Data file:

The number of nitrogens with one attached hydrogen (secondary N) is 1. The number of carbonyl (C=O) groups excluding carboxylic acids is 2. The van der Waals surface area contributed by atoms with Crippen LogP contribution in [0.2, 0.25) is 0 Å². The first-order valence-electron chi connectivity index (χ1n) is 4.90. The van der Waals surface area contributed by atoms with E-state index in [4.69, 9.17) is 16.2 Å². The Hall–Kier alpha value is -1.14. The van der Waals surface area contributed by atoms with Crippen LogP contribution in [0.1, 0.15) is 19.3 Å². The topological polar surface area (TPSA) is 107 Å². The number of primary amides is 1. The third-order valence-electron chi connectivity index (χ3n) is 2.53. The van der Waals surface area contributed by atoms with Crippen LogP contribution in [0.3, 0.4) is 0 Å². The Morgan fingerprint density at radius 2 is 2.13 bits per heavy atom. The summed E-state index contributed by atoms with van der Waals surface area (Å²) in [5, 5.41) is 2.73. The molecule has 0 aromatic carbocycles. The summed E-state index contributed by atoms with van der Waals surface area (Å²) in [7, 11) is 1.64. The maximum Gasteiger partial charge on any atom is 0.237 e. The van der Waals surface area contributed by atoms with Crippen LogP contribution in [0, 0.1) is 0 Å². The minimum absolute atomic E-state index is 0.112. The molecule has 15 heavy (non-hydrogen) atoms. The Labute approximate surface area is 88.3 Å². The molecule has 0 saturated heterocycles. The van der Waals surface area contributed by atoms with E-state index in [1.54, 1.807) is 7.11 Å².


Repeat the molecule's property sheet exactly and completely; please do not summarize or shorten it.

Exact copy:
The number of nitrogens with one attached hydrogen (secondary N) is 1. The number of carbonyl (C=O) groups excluding carboxylic acids is 2. The van der Waals surface area contributed by atoms with Crippen LogP contribution in [0.2, 0.25) is 0 Å². The first-order valence-electron chi connectivity index (χ1n) is 4.90. The van der Waals surface area contributed by atoms with E-state index in [4.69, 9.17) is 16.2 Å². The Hall–Kier alpha value is -1.14. The van der Waals surface area contributed by atoms with Crippen LogP contribution in [0.1, 0.15) is 19.3 Å². The topological polar surface area (TPSA) is 107 Å². The number of primary amides is 1. The third-order valence-electron chi connectivity index (χ3n) is 2.53. The van der Waals surface area contributed by atoms with Crippen LogP contribution in [0.3, 0.4) is 0 Å². The Morgan fingerprint density at radius 2 is 2.13 bits per heavy atom. The summed E-state index contributed by atoms with van der Waals surface area (Å²) in [5, 5.41) is 2.73. The molecule has 0 aromatic carbocycles. The summed E-state index contributed by atoms with van der Waals surface area (Å²) in [7, 11) is 1.64. The maximum Gasteiger partial charge on any atom is 0.237 e. The van der Waals surface area contributed by atoms with Crippen LogP contribution in [0, 0.1) is 0 Å². The minimum absolute atomic E-state index is 0.112. The molecule has 15 heavy (non-hydrogen) atoms. The Labute approximate surface area is 88.3 Å². The molecule has 0 saturated heterocycles. The van der Waals surface area contributed by atoms with E-state index in [1.54, 1.807) is 7.11 Å².